Sam:  What was the reception like for Dcoctor Mabuse?  I assume it was positive enough for a sequel.

Ansel Faraj’s second Mabuse film, “Doctor Mabuse: Etiopomar” will be released May 2014 and reunites Jerry Lacy and Lara Parker with former “Dark Shadows” cast mate Christopher Pennock: “It’s a very different film from the first one.  The first film was very much about “Who is Doctor Mabuse?”  The second one is about how he affects everyone else.”

Ansel:  Well the second film had been planned in conjunction to the first film.  I had told a couple of the actors so that they would come back.  I said “If you say yes to this, you’ll be saying yes to another film.”  But the premier was really exciting.  I had never experienced anything like that.  We premiered in San Diego on Coronado Island in a newly restored movie palace.  It was really thrilling when the car comes along and there is a line around the block of people to come and see your movie.  It was the best film school graduation experience that I could get.  It was really great.  Nobody knew what to expect from the film.  They only knew that it was this movie with Jerry, Kathryn and Lara and when it was over they were pretty thrilled.  It was just a great overall.  It played over two weekends in Los Angeles, and it was pretty fantastic.

Sam:  What can you tell me about Doctor Mabuse: Etiopomar?

Ansel:  It’s a very different film from the first one.  The first film was very much about “Who is Doctor Mabuse?”  The second one is about how he affects everyone else.  It’s much more expansive and Robert Altman-esque fantasy/thriller.  There are multiple characters and storylines that are all converging.  It’s a much more intricately plotted story.  We have Chris Pennock playing the new villain.  It was a very stressful situation, but a very successful one.  In the first one there was no expectation and nobody knew what they got themselves into, but for this one the movie had played and everyone showed up ready to attack the material in the best way possible. It was a much smoother set and a very exhilarating experience.  Very exciting.  Very exhausting, but I think it’s one of the best things I’ve ever made.  Very rewarding.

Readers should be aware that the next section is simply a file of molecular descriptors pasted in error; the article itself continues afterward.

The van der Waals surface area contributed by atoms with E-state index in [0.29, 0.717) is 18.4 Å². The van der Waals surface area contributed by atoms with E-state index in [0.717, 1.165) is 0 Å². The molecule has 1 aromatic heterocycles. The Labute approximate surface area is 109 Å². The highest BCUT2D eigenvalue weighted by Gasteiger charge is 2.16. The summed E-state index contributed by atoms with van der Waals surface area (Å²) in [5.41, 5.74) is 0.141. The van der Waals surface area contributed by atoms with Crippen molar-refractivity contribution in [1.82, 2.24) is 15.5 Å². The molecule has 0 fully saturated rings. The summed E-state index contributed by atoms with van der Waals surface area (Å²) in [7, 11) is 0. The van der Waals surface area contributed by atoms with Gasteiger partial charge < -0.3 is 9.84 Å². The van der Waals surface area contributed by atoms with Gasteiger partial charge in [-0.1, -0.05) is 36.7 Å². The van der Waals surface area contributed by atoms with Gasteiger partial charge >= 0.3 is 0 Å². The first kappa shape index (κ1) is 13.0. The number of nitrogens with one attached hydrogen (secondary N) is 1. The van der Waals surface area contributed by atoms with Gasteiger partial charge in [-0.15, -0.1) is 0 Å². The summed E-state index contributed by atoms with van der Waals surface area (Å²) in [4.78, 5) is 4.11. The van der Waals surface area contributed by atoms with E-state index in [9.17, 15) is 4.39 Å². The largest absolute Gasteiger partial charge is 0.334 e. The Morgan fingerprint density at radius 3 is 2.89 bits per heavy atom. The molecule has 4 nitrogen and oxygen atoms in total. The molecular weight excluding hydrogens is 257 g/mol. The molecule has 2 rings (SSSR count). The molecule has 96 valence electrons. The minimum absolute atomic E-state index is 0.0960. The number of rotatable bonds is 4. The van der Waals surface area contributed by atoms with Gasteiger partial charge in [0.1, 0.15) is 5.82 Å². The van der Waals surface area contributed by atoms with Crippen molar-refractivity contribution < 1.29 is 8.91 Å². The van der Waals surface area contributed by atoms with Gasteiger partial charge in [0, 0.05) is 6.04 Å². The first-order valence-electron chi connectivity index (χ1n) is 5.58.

Sam:  Is there any plans for a third Mabuse film?

Ansel:  Well, I won’t say no, but I wouldn’t rule anything out at this time.

In February 2014 Ansel Faraj and Christopher Pennock premiered “The Madness of Roderick Usher,” the first episode of an on-line series of short films under the banner “Theatre Fantastique”: “We are doing two Edgar Allen Poe tales, and two originals, and then the fifth one is an adaptation of another genre classic.  We just finished filming the second episode, A Descent into A Malestrom, and next month we are filming the next two episodes.”

Sam:  Let’s talk about your anthology web-series Theatre Fantastique!  You’ve mentioned Thriller and The Twilight Zone as inspirations.  You are doing this with, of course another Dark Shadows alumnist, who you mentioned is in Doctor Mabuse: Etiopomar, Christopher Pennock.  Did you connect with Christopher after the success of Doctor Mabuse?